• 1/4 cup of brandy
  • 1/4 cup of Triple Sec or Quantro
  • 2 cups of orange juice (non pulp)
  • 2 cups of cranberry juice (like Tropicana)
  • Fresh cut fruit such as strawberries, blackberries, orange slices

Here is how to make it:

  • Add the sliced fruit to the bottom of a pitcher
  • Add the wine, brandy, Triple Sec, orange and cranberry juice to a pitcher
  • Let merry for a minimum of 30 minutes before serving

I hope this recipe inspires you to be creative in your kitchen – enjoy!

The Essentials – Pots And Pans Every Kitchen Should Have

The other day a friend of mine asked me my thoughts on what are the essential pots and pans every kitchen should have. I thought this was an interesting questions because with so many different sizes and styles, knowing which are the essentials can be difficult to figure out. Some things I think every cook needs to factor in before purchasing any cookware are; cookware material, maintenance, storage space and what if needed can work double duty in the kitchen.
Cookware material and maintenance are the big ones for me. There are certain materials that I do not want to work with like aluminum, because it is a reactive metal which means I need to avoid cooking high acid foods like tomato sauces. As for maintenance, I do not want to spend a lot of time caring for my cookware which, is different than abusing your cookware. Copper for example, is something that needs a bit of maintenance. Copper is an awesome heat conductor which is important and I enjoy cooking with my copper pot but, it is also a reactive metal that can colour food if not taken care of.  For this reason, I only have a couple of copper pots that I keep on hand when I am cooking.
Here is a snapshot of the essential pots and pans that you will find in my kitchen, It isn’t everything I have but these are my go to pots and pans that I couldn’t live without.

My Essentials

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The following is a list of different pots and pans that you may want to consider when looking at essentials for your kitchen. it isn’t an exhaustive list, but it will get you started. These are the pots and pans that you’ll probably find that you use the most.

  1. Large Saute Pan: Has straight sides and a large surface area. I recommend having one that is at least 12-inches in diameter and 2 inches deep, which is ideal for sautéing, braising, frying, and making quick sauces.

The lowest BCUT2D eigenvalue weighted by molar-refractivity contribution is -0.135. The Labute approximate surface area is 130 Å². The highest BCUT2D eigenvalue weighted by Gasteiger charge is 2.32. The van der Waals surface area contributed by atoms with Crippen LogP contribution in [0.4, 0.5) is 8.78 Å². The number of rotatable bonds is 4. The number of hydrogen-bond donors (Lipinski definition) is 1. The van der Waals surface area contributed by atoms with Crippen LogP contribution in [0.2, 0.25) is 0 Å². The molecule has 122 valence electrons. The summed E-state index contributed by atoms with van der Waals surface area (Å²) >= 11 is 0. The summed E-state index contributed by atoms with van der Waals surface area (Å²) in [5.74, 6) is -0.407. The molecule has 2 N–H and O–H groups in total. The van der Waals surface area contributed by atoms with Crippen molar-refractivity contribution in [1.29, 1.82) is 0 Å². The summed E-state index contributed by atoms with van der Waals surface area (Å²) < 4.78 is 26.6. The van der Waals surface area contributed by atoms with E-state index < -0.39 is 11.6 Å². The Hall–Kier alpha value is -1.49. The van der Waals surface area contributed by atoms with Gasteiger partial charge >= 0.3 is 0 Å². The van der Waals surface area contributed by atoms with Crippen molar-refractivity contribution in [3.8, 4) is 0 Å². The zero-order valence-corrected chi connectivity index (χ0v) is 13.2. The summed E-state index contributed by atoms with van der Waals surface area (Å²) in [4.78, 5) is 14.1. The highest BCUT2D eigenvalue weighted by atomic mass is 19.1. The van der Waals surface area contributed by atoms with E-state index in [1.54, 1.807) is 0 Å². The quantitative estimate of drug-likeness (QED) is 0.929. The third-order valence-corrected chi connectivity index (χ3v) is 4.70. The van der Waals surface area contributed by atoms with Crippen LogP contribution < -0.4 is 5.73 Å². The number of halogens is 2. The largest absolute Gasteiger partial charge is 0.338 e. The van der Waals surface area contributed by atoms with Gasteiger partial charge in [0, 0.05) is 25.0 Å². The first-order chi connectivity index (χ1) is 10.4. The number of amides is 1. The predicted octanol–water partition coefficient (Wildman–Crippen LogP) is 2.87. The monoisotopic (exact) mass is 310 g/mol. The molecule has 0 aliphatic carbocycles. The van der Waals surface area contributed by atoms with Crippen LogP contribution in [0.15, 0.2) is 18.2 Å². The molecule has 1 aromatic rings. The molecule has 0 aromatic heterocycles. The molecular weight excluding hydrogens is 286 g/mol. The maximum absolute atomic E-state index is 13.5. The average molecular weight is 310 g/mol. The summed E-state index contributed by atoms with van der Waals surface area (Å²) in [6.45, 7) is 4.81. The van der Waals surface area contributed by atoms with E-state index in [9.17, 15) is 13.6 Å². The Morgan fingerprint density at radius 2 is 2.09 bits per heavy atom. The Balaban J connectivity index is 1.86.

2. Sauce Pan: A saucepan is something that you will want to own if possible, in a couple of different sizes. I have 2 sizes,  a 2 quart and 4 quart. They are great to use for anything that needs gentle even heat like warming milk. They are also great for cooking vegetables, soups, rices, and pastas.
  3. Non Stick Skillet: A skillet is essentially a frying pan. Non stick is great to have on hand for food that you know there is a high probability of sticking, like omelets or frittatas. The thing to keep in mind with non stick is that they have a short life span and it is important not to use any metal utensils. For this reason, you may want to also have a metal skillet. I have both non stick and metal skillets in my kitchen.
  4. Cast Iron Skillet: Very sturdy and durable. I have had mine for almost 20 years and I use it all the time. I would also recommend a 10 – 12-inch size. Cast iron skillet retains its heat for a very long time. These skillets need to be seasoned before using for the first time.
  5. Enamel Dutch Oven: I love dutch ovens. They are coated cast iron pots that can go directly from the stove top to the oven. They are great for cooking hearty dishes like stews, soups and chili. If you are tight on storage space or budget, this pot can work double duty so you don’t have to by a stock pot.
  6. Roasting Pan: They are great because they come with a rack that allows the bird to sit above the drippings and get nice and crispy. You could get away with using a cast iron skillet if you can’t afford one but the challenge is keep the bird off the bottom and the size of the bird will matter.